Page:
Most economists track real economic growth by measuring the change in the gross domestic product (GDP) and then adjusting for inflation. On the other hand, asset-price inflation refers to a nominal rise in the prices of stocks, bonds, derivatives, real estate and other assets. Ordinary goods and services are excluded and do not count as assets in this sense. Most standard measurements of inflation, such as the consumer price index (CPI), do not account for rising asset prices.

How Rising Asset Prices Can Affect GDP

While GDP won't see a direct increase from the value of a stock rising from $25 to $30, the seller of the stock will now own additional cash. That cash can be held or used to save, spend or invest. It's likely that, at some point down the road, that extra cash will be used to purchase additional goods or services. This can grow GDP. A similar effect can be produced by any appreciating asset.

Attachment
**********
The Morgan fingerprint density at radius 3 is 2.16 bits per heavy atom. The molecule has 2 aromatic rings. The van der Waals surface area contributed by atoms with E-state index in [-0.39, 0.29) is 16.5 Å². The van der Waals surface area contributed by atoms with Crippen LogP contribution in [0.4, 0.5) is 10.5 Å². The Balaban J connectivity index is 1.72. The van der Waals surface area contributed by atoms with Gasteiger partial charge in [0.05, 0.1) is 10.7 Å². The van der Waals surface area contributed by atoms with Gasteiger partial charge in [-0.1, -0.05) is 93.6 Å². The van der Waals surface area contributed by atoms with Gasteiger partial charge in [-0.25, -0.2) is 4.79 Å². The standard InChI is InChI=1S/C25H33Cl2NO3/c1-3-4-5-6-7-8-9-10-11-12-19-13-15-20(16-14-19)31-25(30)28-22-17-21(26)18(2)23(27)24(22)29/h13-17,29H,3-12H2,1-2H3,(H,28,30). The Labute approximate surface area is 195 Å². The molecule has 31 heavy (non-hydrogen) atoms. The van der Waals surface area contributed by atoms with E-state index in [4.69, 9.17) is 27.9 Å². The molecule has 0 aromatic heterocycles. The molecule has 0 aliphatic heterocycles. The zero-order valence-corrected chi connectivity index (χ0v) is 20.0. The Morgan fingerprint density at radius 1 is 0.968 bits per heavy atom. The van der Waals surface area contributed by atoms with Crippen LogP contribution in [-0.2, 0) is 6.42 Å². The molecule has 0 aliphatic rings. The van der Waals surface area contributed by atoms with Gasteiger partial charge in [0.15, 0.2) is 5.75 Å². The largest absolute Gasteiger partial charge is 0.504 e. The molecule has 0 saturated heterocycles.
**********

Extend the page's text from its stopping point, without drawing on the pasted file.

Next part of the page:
Measuring Real Economic Growth

Real economic growth doesn't result from more money changing hands. Workers don't become more productive and the standard of living won't rise just because the Federal Reserve adds to the monetary base and hands out lots of dollar bills, so to speak.

An economy grows when its productive capacity increases. Real items – not money – represent real wealth and rising standards of living.

In an attempt to quantify this, economists track the total value of all final goods and services produced through GDP. It's a rough proxy, but it's the most common figure.

Why Rising Asset Prices May Be Misleading

Rising asset prices are potentially misleading signs of a growing economy. Even if the stock market grows or houses are more valuable, no real economic goods are directly produced. Those values are very sensitive and volatile, possibly creating the illusion of growth through asset bubbles.